Accepts Healthy Volunteers
Healthy volunteers are participants who do not have a disease or condition, or related conditions or symptoms
An interventional clinical study is where participants are assigned to receive one or more interventions (or no intervention) so that researchers can evaluate the effects of the interventions on biomedical or health-related outcomes.
An observational clinical study is where participants identified as belonging to study groups are assessed for biomedical or health outcomes.
Searching Both is inclusive of interventional and observational studies.
|Eligible Ages||18 Years - 85 Years|
Inclusion Criteria:- Adult patients with IBS according to Rome IV criteria
Exclusion Criteria:- allergy or documented intolerance to food, - severe cardiovascular, hepatic, neurological or psychiatric disease - serious gastrointestinal disease: including celiac disease and inflammatory bowel diseases (IBD), - diabetes - bowel dysfunction related to previous surgery - pregnant or lactating women - usage of antibiotics within 4 weeks before inclusion - strict avoidance of foods
This trial id was obtained from ClinicalTrials.gov, a service of the U.S. National Institutes of Health, providing information on publicly and privately supported clinical studies of human participants with locations in all 50 States and in 196 countries.
Phase 1: Studies that emphasize safety and how the drug is metabolized and excreted in humans.
Phase 2: Studies that gather preliminary data on effectiveness (whether the drug works in people who have a certain disease or condition) and additional safety data.
Phase 3: Studies that gather more information about safety and effectiveness by studying different populations and different dosages and by using the drug in combination with other drugs.
Phase 4: Studies occurring after FDA has approved a drug for marketing, efficacy, or optimal use.
The sponsor is the organization or person who oversees the clinical study and is responsible for analyzing the study data.
|Sahlgrenska University Hospital, Sweden|
The person who is responsible for the scientific and technical direction of the entire clinical study.
|Magnus Simrén, MD, PhD|
|Principal Investigator Affiliation||Sahlgrenska University Hospital, Sweden|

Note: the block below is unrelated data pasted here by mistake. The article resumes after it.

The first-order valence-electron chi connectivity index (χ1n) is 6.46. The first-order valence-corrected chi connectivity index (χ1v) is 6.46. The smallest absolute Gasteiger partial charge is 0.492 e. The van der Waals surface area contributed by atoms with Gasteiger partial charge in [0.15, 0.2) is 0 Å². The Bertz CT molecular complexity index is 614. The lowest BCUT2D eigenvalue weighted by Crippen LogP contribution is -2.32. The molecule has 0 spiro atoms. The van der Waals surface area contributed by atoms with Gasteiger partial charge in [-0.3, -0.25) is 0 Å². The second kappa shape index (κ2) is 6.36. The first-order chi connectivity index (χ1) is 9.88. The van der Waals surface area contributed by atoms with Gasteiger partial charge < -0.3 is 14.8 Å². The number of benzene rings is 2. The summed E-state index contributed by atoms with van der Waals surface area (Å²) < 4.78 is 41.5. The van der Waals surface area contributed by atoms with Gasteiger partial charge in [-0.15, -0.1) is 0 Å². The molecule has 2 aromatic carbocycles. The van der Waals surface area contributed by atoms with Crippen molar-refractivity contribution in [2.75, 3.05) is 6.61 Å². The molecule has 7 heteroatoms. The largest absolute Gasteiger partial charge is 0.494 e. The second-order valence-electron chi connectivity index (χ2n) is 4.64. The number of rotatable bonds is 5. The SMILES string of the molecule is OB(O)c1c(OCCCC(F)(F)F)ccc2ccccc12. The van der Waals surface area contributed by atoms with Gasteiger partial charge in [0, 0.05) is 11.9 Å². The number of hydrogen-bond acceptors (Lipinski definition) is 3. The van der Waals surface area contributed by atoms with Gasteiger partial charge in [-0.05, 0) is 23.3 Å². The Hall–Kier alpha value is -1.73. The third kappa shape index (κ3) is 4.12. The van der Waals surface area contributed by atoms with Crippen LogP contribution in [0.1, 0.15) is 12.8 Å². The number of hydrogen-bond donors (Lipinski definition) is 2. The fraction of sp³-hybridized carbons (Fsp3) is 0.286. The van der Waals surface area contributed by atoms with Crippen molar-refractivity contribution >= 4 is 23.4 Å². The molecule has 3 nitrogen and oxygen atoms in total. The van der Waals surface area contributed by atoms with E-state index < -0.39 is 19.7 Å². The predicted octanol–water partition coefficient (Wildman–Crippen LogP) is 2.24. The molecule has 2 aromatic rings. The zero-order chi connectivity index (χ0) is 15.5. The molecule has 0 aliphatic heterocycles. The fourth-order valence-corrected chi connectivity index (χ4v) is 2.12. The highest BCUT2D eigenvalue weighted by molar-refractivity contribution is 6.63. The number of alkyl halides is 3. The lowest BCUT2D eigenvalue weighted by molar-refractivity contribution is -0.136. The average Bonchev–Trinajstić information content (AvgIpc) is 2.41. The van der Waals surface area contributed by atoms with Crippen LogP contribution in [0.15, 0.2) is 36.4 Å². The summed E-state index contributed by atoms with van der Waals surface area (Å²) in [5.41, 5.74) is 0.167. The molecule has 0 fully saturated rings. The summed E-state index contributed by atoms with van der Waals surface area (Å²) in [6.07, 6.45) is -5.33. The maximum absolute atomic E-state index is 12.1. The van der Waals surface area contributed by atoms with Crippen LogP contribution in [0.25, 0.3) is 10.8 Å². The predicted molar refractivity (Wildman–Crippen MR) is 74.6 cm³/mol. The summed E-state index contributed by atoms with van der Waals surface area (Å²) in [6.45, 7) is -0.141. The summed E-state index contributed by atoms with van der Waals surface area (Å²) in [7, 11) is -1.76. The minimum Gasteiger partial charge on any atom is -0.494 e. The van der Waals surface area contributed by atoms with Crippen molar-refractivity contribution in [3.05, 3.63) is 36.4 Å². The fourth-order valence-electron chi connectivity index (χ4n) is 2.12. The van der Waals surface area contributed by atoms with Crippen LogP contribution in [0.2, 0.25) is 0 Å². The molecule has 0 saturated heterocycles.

Category of organization(s) involved as sponsor (and collaborator) supporting the trial.
The disease, disorder, syndrome, illness, or injury that is being studied.
|Irritable Bowel Syndrome|
The study is a randomized, double-blind, placebo-controlled, cross-over trial. The aim is to assess the effects of gluten-free diet (GFD) compared to gluten-containing diet (GCD) in IBS patients and Healthy Volunteers on gastrointestinal symptoms, visceral sensitivity, bacterial fermentation, psychological factors and quality of life. The primary hypothesis is that GFD decreases gastrointestinal symptoms compared to GCD and that this change is accompanied with reduced visceral sensitivity and change in bacterial fermentation. The secondary hypothesis is that GFD positively influences psychological factors and quality of life. IBS patients (Rome IV) and Healthy Volunteers are challenged with gluten in this randomized, double-blind, placebo-controlled, cross-over study. They start with GFD or GCD and cross over to the other intervention (both for 14 days). In between there is a wash-out period of at least 14 days. The subjects will get gluten-free meals (lunch and dinner) and have to sprinkle powder over the meals, concealed in sachets with either gluten (vital gluten) or placebo (rice starch). The subjects will follow a strict GFD during the GFD and GCD periods. The subjects will eat and drink as before the study during the washout period. Primary outcomes are change in gastrointestinal symptoms, assessed by questionnaires, including IBS Severity Scoring System (IBS-SSS) and Gastrointestinal Symtom Rating Scale-IBS (GSRS-IBS). A 50-point reduction in IBS-SSS indicates clinical response. Bacterial fermentation (exhaled hydrogen and methane) and visceral sensitivity will be measured using the Lactulose-Nutrient Challenge Test. Secondary outcomes are change in psychological factors and quality of life assessed by questionnaires, including CSI, HADS, HSPS, IBSQOL, PHQ-15 and VSI.
Experimental: Group A
Gluten-free diet with placebo powder vs Gluten-free diet with gluten powder
Experimental: Group B
Gluten-free diet with gluten powder vs Gluten-free diet with placebo powder
Other: - Gluten-free diet with gluten powder
The subjects will sprinkle gluten powder over their meals, twice a day. (14 g/day vital gluten: Real Foods, Edinburgh, United Kingdom). Plastic sachet marked with B (WePack, Derbyshire, United Kingdom). Free of fermentable oligosaccharides, disaccharides, monosaccharides and polyols (FODMAPs).
Other: - Gluten-free diet with placebo powder
The subjects will sprinkle placebo powder over their meals, twice a day. (14 g/day rice starch: Doves Farm Foods Ltd., Berkshire, United Kingdom) Plastic sachets marked with A (WePack, Derbyshire, United Kingdom). Low in fermentable oligosaccharides, disaccharides, monosaccharides and polyols (FODMAPs).
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